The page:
How to Find a Boxwood That Doesn't Smell Like Cat Urine

Evergreen boxwood (Buxus spp.), with its dense leafy growth, is grown for its beauty and utility as a garden plant, especially for hedging. Some species, especially English boxwood (Buxus sempervirens), which grows in U.S. Department of Agriculture plant hardiness zones 5 or 6 through 8, depending on variety, feature leaves that exude a strong scent, especially when the sun shines on them. Individual senses of smell differ, but many people think English boxwood smells similar to cat urine. Other boxwood species are less malodorous and can be substituted for the English type.

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A neatly trimmed boxwood hedge.

Littleleaf Box

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Close-up of littleleaf box.

Littleleaf box (Buxus microphylla or Buxus sinica var insularis), which grows in USDA zones 6 through 9, reputedly has little or none of the foxy or feral cat fragrance of English boxwood. It grows 3 to 4 feet tall, with an equal spread an has a compact, rounded habit. The cultivar, "Green Beauty" (Buxus sinica var. insularis "Green Beauty") is noted for its glossy dark green leaves. Another variety, "Justin Brouwers" (Buxus sinica var. insularis "Justin Brouwers"), which grows in USDA zones 6 through 8, features an equally rounded form and compact size at 2 feet tall and wide.

Other Littleleaf Forms

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Taller growing boxwood plants in front of home.

Japanese varieties of littleleaf box offer the attractions of Japanese boxwoods without the English box odor. One taller variety, suitable for taller hedges, is "Wintergreen" (Buxus sinica var japonica "Wintergreen"), which grows in USDA zones 5 through 8. Like other littleleaf boxes, it has a rounded form, but grows to 4 feet tall and wide or sometimes larger. It also grows somewhat faster than English box. The slightly more slender, "Jim Stauffer" (Buxus sinica var. japonica "Jim Stauffer") grows 4 feet tall, but spreads only 3 feet. Like "Wintergreen, it is hardy in USDA zones 5 through 8.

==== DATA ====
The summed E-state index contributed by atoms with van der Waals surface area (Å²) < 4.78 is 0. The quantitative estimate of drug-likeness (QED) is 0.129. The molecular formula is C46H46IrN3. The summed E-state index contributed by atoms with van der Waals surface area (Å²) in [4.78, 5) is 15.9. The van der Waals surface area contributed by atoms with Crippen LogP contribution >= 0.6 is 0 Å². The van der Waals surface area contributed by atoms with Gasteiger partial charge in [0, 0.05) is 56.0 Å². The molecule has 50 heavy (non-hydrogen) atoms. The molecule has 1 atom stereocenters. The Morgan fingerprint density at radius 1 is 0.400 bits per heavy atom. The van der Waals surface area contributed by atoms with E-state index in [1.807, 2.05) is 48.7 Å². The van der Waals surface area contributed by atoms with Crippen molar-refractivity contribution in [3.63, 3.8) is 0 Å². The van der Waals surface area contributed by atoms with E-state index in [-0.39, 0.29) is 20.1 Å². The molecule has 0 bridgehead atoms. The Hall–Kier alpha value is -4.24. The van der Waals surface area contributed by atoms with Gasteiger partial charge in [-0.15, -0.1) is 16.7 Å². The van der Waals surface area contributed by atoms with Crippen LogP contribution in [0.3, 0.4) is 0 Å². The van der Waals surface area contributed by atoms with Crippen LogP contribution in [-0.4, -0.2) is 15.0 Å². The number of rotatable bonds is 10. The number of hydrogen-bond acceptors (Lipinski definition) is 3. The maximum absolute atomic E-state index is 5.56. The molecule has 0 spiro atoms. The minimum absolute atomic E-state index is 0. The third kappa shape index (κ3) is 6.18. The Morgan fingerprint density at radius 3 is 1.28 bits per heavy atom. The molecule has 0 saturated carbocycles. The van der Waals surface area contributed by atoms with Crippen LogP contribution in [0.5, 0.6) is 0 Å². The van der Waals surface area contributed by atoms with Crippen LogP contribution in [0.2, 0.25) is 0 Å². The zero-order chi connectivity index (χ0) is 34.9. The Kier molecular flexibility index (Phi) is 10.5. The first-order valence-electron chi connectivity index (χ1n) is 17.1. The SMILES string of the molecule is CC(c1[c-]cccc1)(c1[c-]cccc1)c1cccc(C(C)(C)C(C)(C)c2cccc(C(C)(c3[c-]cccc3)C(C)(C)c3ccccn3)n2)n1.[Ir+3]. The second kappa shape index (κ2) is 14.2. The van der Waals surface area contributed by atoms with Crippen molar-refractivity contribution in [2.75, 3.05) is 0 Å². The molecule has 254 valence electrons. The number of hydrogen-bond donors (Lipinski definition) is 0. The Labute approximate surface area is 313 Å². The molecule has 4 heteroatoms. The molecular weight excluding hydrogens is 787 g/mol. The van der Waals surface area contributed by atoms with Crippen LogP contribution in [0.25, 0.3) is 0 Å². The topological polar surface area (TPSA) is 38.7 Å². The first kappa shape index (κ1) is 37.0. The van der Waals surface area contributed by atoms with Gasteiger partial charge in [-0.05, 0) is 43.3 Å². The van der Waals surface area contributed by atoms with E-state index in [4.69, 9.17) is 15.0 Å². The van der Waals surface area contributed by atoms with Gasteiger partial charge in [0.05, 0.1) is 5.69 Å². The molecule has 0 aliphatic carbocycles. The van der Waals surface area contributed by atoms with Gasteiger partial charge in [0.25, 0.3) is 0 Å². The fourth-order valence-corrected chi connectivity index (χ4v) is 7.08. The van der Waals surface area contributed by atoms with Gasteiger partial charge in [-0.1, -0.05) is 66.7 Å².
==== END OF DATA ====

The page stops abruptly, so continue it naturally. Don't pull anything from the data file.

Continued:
Littleleaf Box Care

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Close-up of brown mulch.

In many ways, the littleleaf, non-odorous boxwoods require the same care as the English types. Both like well-draining soil and part shade to full sun, with the littleleaf Japanese varieties doing best in full sun. Within their hardiness ranges, littleleaf boxes are slightly more tolerant of temperatures on both the highest and lowest ends of their tolerance spectrum. Mulching to conserve soil moisture is a good idea. English boxwood thrives best in soil that is on the alkaline side of the pH spectrum, whereas littleleaf boxwood is less fussy.

Box Substitutes

Image of ornamental garden with Japanese maples and clipped holly
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Japanese garden with Japanese holly shrubs growing.

If other boxwoods are still too smelly for you, try another evergreen plant with similar attributes including hardiness; small, densely borne leaves and tolerance of shearing. One likely candidate is Japanese holly (Ilex crenata), which grows in USDA zones 5 or 6 to 8, depending on the variety. A slow-grower, like English box, it features shiny green leaves and grows between 5 and 10 feet tall, with a dense, rounded habit. Another related plant and good box substitute is inkberry holly, (Ilex glabra), which grows in USDA zones 4 or 5 through 9 or 10, depending on the variety.